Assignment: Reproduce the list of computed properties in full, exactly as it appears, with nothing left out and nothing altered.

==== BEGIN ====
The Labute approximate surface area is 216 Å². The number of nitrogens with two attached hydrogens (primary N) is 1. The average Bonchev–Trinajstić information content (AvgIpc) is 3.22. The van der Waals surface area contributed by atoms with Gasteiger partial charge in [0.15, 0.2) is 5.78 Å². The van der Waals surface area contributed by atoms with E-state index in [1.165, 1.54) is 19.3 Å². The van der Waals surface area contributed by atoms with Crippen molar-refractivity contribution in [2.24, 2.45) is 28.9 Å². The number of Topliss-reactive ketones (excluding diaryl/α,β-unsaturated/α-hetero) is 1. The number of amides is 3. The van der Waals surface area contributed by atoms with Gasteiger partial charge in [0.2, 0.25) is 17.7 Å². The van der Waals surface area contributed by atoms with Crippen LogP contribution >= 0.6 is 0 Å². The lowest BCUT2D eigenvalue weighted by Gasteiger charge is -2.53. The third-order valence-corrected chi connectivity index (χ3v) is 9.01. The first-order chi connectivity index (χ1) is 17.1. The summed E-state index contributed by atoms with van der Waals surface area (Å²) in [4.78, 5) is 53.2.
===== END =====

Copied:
The Labute approximate surface area is 216 Å². The number of nitrogens with two attached hydrogens (primary N) is 1. The average Bonchev–Trinajstić information content (AvgIpc) is 3.22. The van der Waals surface area contributed by atoms with Gasteiger partial charge in [0.15, 0.2) is 5.78 Å². The van der Waals surface area contributed by atoms with E-state index in [1.165, 1.54) is 19.3 Å². The van der Waals surface area contributed by atoms with Crippen molar-refractivity contribution in [2.24, 2.45) is 28.9 Å². The number of Topliss-reactive ketones (excluding diaryl/α,β-unsaturated/α-hetero) is 1. The number of amides is 3. The van der Waals surface area contributed by atoms with Gasteiger partial charge in [0.2, 0.25) is 17.7 Å². The van der Waals surface area contributed by atoms with Crippen LogP contribution >= 0.6 is 0 Å². The lowest BCUT2D eigenvalue weighted by Gasteiger charge is -2.53. The third-order valence-corrected chi connectivity index (χ3v) is 9.01. The first-order chi connectivity index (χ1) is 17.1. The summed E-state index contributed by atoms with van der Waals surface area (Å²) in [4.78, 5) is 53.2.